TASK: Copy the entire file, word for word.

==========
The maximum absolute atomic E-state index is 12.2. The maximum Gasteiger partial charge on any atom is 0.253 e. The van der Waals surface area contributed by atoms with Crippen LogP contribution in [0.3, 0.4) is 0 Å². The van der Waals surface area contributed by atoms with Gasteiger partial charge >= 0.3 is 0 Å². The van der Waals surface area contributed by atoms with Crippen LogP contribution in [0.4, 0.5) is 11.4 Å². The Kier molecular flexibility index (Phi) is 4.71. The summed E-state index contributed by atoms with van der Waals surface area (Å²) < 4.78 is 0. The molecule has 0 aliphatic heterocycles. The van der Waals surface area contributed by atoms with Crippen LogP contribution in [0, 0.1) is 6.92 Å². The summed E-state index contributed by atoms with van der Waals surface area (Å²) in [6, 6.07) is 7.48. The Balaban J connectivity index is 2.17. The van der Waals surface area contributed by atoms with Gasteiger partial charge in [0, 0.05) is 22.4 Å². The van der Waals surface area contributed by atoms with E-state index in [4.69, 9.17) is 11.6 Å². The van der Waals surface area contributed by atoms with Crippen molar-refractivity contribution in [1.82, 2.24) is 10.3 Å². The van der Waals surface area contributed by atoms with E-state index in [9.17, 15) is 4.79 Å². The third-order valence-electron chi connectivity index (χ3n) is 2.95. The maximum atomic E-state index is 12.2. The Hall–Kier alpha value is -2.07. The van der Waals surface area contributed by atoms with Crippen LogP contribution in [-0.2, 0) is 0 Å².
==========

The maximum absolute atomic E-state index is 12.2. The maximum Gasteiger partial charge on any atom is 0.253 e. The van der Waals surface area contributed by atoms with Crippen LogP contribution in [0.3, 0.4) is 0 Å². The van der Waals surface area contributed by atoms with Gasteiger partial charge >= 0.3 is 0 Å². The van der Waals surface area contributed by atoms with Crippen LogP contribution in [0.4, 0.5) is 11.4 Å². The Kier molecular flexibility index (Phi) is 4.71. The summed E-state index contributed by atoms with van der Waals surface area (Å²) < 4.78 is 0. The molecule has 0 aliphatic heterocycles. The van der Waals surface area contributed by atoms with Crippen LogP contribution in [0, 0.1) is 6.92 Å². The summed E-state index contributed by atoms with van der Waals surface area (Å²) in [6, 6.07) is 7.48. The Balaban J connectivity index is 2.17. The van der Waals surface area contributed by atoms with Gasteiger partial charge in [0, 0.05) is 22.4 Å². The van der Waals surface area contributed by atoms with E-state index in [4.69, 9.17) is 11.6 Å². The van der Waals surface area contributed by atoms with Crippen molar-refractivity contribution in [1.82, 2.24) is 10.3 Å². The van der Waals surface area contributed by atoms with E-state index in [9.17, 15) is 4.79 Å². The third-order valence-electron chi connectivity index (χ3n) is 2.95. The maximum atomic E-state index is 12.2. The Hall–Kier alpha value is -2.07. The van der Waals surface area contributed by atoms with Crippen LogP contribution in [-0.2, 0) is 0 Å².